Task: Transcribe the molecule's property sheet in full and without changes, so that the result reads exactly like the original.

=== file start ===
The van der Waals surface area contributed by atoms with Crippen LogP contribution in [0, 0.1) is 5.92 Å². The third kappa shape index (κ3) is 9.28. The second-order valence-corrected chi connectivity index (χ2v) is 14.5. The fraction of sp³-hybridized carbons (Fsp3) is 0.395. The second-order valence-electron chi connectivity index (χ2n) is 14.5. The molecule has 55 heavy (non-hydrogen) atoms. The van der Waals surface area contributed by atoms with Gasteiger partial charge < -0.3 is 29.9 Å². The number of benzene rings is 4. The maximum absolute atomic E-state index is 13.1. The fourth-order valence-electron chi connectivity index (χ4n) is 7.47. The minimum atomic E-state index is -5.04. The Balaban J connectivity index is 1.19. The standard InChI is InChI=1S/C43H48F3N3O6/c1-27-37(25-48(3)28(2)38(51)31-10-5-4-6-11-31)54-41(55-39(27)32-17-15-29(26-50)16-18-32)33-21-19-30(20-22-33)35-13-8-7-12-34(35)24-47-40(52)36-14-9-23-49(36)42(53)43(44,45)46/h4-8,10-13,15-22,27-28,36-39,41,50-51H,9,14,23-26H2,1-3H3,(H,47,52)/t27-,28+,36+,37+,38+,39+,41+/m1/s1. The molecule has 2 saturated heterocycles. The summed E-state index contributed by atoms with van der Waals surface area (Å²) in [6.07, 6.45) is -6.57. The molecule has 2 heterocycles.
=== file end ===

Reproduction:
The van der Waals surface area contributed by atoms with Crippen LogP contribution in [0, 0.1) is 5.92 Å². The third kappa shape index (κ3) is 9.28. The second-order valence-corrected chi connectivity index (χ2v) is 14.5. The fraction of sp³-hybridized carbons (Fsp3) is 0.395. The second-order valence-electron chi connectivity index (χ2n) is 14.5. The molecule has 55 heavy (non-hydrogen) atoms. The van der Waals surface area contributed by atoms with Gasteiger partial charge < -0.3 is 29.9 Å². The number of benzene rings is 4. The maximum absolute atomic E-state index is 13.1. The fourth-order valence-electron chi connectivity index (χ4n) is 7.47. The minimum atomic E-state index is -5.04. The Balaban J connectivity index is 1.19. The standard InChI is InChI=1S/C43H48F3N3O6/c1-27-37(25-48(3)28(2)38(51)31-10-5-4-6-11-31)54-41(55-39(27)32-17-15-29(26-50)16-18-32)33-21-19-30(20-22-33)35-13-8-7-12-34(35)24-47-40(52)36-14-9-23-49(36)42(53)43(44,45)46/h4-8,10-13,15-22,27-28,36-39,41,50-51H,9,14,23-26H2,1-3H3,(H,47,52)/t27-,28+,36+,37+,38+,39+,41+/m1/s1. The molecule has 2 saturated heterocycles. The summed E-state index contributed by atoms with van der Waals surface area (Å²) in [6.07, 6.45) is -6.57. The molecule has 2 heterocycles.